US4737774 *Aug 15, 1986Apr 12, 1988Compucap, Inc.Magnet based activity sensor
US4754644 *Mar 3, 1987Jul 5, 1988Illinois Tool Works, Inc.Variable-reluctance accelerometer
US4788968 *Jun 20, 1986Dec 6, 1988Institute Mashinovedeniya Imeni Blagonravova A.A. An UssrElectromagnetic vibrator
US4869251 *May 11, 1988Sep 26, 1989Siemens AktiengesellschaftImplantable heart pacemaker with a sensor for inertial and/or rotational movements of the user
US5005412 *Aug 29, 1990Apr 9, 1991Diesel Kiki Co., Ltd.Acceleration sensor
US5024087 *Sep 21, 1989Jun 18, 1991Diesel Kiki Co., Ltd.Acceleration sensor
US5040418 *Aug 28, 1990Aug 20, 1991Diesel Kiki Co., Ltd.Acceleration sensor
US5372041 *Mar 3, 1993Dec 13, 1994Takata CorporationAcceleration sensor with magnetic flux directing device
US5438320 *Apr 9, 1993Aug 1, 1995Figgie International Inc.Personal alarm system
US5723789 *Jan 12, 1994Mar 3, 1998Shannon; E. PaulImpact responsive sensor
US5834649 *Jun 7, 1996Nov 10, 1998Omron CorporationVibration sensor including a movable magnet positioned between stationary magnets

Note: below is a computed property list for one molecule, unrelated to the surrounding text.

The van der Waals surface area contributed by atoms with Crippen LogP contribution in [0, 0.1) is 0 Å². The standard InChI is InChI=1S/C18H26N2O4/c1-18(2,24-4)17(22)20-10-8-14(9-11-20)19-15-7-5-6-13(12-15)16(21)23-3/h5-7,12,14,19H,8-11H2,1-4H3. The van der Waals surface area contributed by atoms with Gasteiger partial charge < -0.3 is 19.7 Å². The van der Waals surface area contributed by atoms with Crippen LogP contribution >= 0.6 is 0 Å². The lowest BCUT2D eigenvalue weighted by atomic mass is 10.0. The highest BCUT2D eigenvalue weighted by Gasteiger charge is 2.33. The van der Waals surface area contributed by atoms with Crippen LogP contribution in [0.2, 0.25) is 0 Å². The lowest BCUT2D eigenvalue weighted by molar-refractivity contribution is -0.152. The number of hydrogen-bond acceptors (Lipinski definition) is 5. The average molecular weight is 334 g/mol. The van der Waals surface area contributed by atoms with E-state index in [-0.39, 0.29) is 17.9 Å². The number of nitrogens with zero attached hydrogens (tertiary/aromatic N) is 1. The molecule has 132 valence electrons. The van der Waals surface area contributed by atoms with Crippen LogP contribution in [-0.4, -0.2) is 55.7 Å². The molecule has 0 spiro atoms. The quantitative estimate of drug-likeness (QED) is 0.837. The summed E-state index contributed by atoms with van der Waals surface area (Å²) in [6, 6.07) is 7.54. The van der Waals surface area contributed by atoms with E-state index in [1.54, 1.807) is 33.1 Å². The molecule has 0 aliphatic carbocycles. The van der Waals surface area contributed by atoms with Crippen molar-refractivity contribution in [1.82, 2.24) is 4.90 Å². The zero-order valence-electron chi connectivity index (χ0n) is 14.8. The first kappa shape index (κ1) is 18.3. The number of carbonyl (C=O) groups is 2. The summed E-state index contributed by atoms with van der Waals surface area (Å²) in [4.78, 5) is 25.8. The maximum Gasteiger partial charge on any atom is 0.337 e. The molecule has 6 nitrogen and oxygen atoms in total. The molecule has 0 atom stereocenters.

US6220719Jul 22, 1999Apr 24, 2001Applied Innovative Technologies, Inc.Renewable energy flashlight
US6729744Mar 29, 2002May 4, 2004Pat Y. MahFaraday flashlight
US6808288Mar 19, 2003Oct 26, 2004Pat Y. MahFaraday flashlight
US6893141Jul 14, 2003May 17, 2005Pat Y. MahFaraday flashlight
US6994450Nov 24, 2004Feb 7, 2006Daka Research Inc. (Br.Virg.Isl Corp.) Offshore IncorporationsFaraday flashlight
US7202658Nov 29, 2004Apr 10, 2007Eldesco CorporationPiston velocity detector
US7229188Oct 28, 2005Jun 12, 2007Daka Research Inc.Faraday flashlight
US7431474Jun 11, 2007Oct 7, 2008Cricket Holdings Far East Ltd.Faraday flashlight